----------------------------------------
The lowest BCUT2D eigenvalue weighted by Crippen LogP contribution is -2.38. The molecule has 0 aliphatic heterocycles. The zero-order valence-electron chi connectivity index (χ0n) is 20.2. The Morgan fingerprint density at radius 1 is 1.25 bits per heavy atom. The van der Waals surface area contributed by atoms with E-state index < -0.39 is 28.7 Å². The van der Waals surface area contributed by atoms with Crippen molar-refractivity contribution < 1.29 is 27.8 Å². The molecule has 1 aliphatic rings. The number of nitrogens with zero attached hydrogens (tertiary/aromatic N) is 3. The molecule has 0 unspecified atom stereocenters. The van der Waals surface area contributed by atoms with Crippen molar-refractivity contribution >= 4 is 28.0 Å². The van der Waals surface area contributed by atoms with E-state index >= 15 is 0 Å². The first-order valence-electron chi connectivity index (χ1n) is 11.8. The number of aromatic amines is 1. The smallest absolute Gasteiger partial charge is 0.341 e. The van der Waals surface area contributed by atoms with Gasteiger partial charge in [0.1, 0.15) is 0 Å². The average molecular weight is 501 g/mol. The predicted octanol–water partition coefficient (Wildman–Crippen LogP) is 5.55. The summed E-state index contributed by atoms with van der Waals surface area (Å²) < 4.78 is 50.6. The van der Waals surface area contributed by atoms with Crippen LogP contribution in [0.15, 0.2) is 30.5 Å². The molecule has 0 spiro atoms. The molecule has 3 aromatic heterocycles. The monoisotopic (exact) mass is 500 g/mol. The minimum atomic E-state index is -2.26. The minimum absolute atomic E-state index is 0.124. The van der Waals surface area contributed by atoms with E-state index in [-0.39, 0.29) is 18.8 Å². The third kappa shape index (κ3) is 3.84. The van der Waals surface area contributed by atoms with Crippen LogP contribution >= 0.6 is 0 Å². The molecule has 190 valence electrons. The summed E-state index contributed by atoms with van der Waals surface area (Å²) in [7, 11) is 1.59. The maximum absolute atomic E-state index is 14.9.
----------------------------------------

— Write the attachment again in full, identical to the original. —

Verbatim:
The lowest BCUT2D eigenvalue weighted by Crippen LogP contribution is -2.38. The molecule has 0 aliphatic heterocycles. The zero-order valence-electron chi connectivity index (χ0n) is 20.2. The Morgan fingerprint density at radius 1 is 1.25 bits per heavy atom. The van der Waals surface area contributed by atoms with E-state index < -0.39 is 28.7 Å². The van der Waals surface area contributed by atoms with Crippen molar-refractivity contribution < 1.29 is 27.8 Å². The molecule has 1 aliphatic rings. The number of nitrogens with zero attached hydrogens (tertiary/aromatic N) is 3. The molecule has 0 unspecified atom stereocenters. The van der Waals surface area contributed by atoms with Crippen molar-refractivity contribution >= 4 is 28.0 Å². The van der Waals surface area contributed by atoms with E-state index >= 15 is 0 Å². The first-order valence-electron chi connectivity index (χ1n) is 11.8. The number of aromatic amines is 1. The smallest absolute Gasteiger partial charge is 0.341 e. The van der Waals surface area contributed by atoms with Gasteiger partial charge in [0.1, 0.15) is 0 Å². The average molecular weight is 501 g/mol. The predicted octanol–water partition coefficient (Wildman–Crippen LogP) is 5.55. The summed E-state index contributed by atoms with van der Waals surface area (Å²) < 4.78 is 50.6. The van der Waals surface area contributed by atoms with Crippen LogP contribution in [0.15, 0.2) is 30.5 Å². The molecule has 0 spiro atoms. The molecule has 3 aromatic heterocycles. The monoisotopic (exact) mass is 500 g/mol. The minimum atomic E-state index is -2.26. The minimum absolute atomic E-state index is 0.124. The van der Waals surface area contributed by atoms with E-state index in [-0.39, 0.29) is 18.8 Å². The third kappa shape index (κ3) is 3.84. The van der Waals surface area contributed by atoms with Crippen LogP contribution >= 0.6 is 0 Å². The molecule has 190 valence electrons. The summed E-state index contributed by atoms with van der Waals surface area (Å²) in [7, 11) is 1.59. The maximum absolute atomic E-state index is 14.9.